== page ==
9 Ways to Have an Authentic Conversation in 10 Minutes

Employ these quick strategies to create more meaningful connections with employees, partners and business associates.
President and Founder, Clarion Enterprises Ltd.
January 31, 2014

Communication is a key aspect of our human connection with others. It's not far-fetched to say that our relationship with our business partners and associates, our employees and colleagues, and those in our social network is shaped by our conversations with them.

These conversations define the quality of our relationships. If our conversations are authentic and meaningful, the relationships have a sterling quality. If, on the other hand, they are superficial and lack authenticity, the quality of those relationships are diminished—and can even be worthless.

Though communication is key to successful business relationships, many leaders don't make communication a high priority, most often citing a lack of time as the primary reason.

If you want to raise the level of the conversation—to have a meaningful encounter with your business associates—even when you only have 10 minutes, try these nine tips:

Create Human Moments

Human moments occur when you're face to face with someone. This is particularly crucial when you're leading a group. You can't lead people without talking to them. Yet many leaders are often camped on email or spending their time behind their desk, buried in spreadsheets, or expecting employees to wrap their hearts around team goals after viewing a PowerPoint presentation.

Try dropping by someone's office and grabbing a chair for a few minutes, or stopping for a few moments by someone's cubicle. Ask about people's lives, their family and their pursuits outside the office. It only takes a few minutes, but the bridges you build over time will be there to stay.

Take People as They Are

Accepting people as they are is one of the most human approaches we can take with others. It moves us away from seeing ourselves as superior to those around us. It takes humility to do this, but people will sense it and appreciate it. Rather than criticize, dispense advice or coach without permission, this approach calms interactions and is more likely to result in a meaningful and affirming interaction. At a minimum, it prevents one of the biggest stumbling blocks in authentic conversations, and that's disqualifying others' views as less important than ours.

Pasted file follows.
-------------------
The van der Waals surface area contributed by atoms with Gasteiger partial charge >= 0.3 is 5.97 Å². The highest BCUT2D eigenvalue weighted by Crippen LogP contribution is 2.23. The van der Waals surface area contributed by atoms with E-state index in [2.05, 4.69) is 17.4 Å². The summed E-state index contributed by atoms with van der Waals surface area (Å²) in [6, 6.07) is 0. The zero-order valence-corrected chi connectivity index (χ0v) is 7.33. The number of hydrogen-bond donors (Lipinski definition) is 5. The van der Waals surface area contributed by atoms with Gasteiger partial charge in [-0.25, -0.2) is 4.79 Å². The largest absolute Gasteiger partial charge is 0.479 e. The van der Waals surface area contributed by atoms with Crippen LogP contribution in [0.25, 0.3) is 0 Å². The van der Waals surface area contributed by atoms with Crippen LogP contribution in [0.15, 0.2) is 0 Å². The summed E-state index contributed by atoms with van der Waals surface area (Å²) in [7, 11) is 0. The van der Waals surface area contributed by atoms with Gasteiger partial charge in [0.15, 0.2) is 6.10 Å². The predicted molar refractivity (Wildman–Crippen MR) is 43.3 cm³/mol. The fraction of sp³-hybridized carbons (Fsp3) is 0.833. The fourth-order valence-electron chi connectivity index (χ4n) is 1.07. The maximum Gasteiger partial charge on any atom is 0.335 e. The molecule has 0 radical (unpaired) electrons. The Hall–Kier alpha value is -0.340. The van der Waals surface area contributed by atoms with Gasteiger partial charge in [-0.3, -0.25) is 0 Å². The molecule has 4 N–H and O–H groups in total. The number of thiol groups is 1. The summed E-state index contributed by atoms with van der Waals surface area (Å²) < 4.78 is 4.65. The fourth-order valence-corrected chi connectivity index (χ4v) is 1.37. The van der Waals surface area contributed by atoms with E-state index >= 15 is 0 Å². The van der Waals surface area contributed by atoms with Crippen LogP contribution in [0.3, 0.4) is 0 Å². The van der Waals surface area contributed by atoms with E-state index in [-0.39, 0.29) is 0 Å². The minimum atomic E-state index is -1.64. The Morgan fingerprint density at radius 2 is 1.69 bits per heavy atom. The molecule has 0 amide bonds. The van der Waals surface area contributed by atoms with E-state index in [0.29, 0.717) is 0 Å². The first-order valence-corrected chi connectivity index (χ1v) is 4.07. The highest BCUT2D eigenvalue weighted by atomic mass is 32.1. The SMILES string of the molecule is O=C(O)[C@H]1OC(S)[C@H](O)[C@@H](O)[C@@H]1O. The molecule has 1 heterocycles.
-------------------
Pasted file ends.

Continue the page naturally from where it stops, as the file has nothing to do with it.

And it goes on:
Resurrect a Positive, Past Experience

Think about your past experiences with your employees. What contributions did they make to your success or the success of your company? Receiving praise in the moment is always appreciated, but taking the time to let someone know you still remember a past contribution, weeks or months later, and what it meant to you is fuel for the soul. The reminder is brief; the afterglow can last a lifetime—people don't forget these comments.

Introduce the Four-Sentence Rule

One of the impediments to authentic and meaningful dialogue is individuals who monopolize a meeting, digress, run off on a tangent or otherwise find ways to suck the oxygen out of an encounter. We've all experienced countless situations where everyone in the room is deflated by these tactics and ends up waiting to escape. To put a stop to this, consider the four-sentence rule. The idea comes from George Kohlrieser, a professor of leadership and organizational behavior at the International Institute for Management Development in Switzerland.

In The Power Of Authentic Dialogue, Kohlrieser says that using the four-sentence rule in discussions or team meetings encourages people to speak in four sentences or less (except, of course, when someone is making a presentation). Keeping to four sentences forces people to think clearly about what they want to say before they speak, thereby enhancing understanding and dialogue. The rule doesn't mean that everyone can speak using only four sentences under all circumstances, but it's a useful tool when you want to engage in clear and focused interpersonal exchanges.

Notice More People

Everyone has a deep need to have a sense of belonging and to feel important. Recognize people for their expertise. It takes less than five minutes to let someone know we appreciate his or her presence and contributions. Look around you: Who is conducting well-run meetings? Who is delivering stellar presentations? Who consistently greets customers with a smile? Who stays late on a Friday afternoon to take care of some urgent work? Who boosts everyone's morale with their positive outlook? Who is always ready to pitch in?